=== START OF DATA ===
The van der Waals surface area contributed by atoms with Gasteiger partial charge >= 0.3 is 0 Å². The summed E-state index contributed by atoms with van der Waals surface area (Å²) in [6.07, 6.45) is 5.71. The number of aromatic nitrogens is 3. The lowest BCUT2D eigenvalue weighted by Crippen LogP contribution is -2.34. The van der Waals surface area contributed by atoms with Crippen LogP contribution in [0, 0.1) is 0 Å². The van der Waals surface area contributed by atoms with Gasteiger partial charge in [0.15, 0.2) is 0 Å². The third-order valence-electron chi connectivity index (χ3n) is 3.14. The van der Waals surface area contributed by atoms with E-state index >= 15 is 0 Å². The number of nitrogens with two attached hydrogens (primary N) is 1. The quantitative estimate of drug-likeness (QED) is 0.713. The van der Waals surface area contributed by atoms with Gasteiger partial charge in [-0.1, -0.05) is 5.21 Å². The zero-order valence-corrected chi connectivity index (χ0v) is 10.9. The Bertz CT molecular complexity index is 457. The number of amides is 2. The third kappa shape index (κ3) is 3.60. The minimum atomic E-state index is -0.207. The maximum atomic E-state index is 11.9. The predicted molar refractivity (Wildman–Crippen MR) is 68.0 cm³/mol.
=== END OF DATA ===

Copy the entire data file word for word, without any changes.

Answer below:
The van der Waals surface area contributed by atoms with Gasteiger partial charge >= 0.3 is 0 Å². The summed E-state index contributed by atoms with van der Waals surface area (Å²) in [6.07, 6.45) is 5.71. The number of aromatic nitrogens is 3. The lowest BCUT2D eigenvalue weighted by Crippen LogP contribution is -2.34. The van der Waals surface area contributed by atoms with Crippen LogP contribution in [0, 0.1) is 0 Å². The van der Waals surface area contributed by atoms with Gasteiger partial charge in [0.15, 0.2) is 0 Å². The third-order valence-electron chi connectivity index (χ3n) is 3.14. The van der Waals surface area contributed by atoms with E-state index >= 15 is 0 Å². The number of nitrogens with two attached hydrogens (primary N) is 1. The quantitative estimate of drug-likeness (QED) is 0.713. The van der Waals surface area contributed by atoms with Gasteiger partial charge in [-0.1, -0.05) is 5.21 Å². The zero-order valence-corrected chi connectivity index (χ0v) is 10.9. The Bertz CT molecular complexity index is 457. The number of amides is 2. The third kappa shape index (κ3) is 3.60. The minimum atomic E-state index is -0.207. The maximum atomic E-state index is 11.9. The predicted molar refractivity (Wildman–Crippen MR) is 68.0 cm³/mol.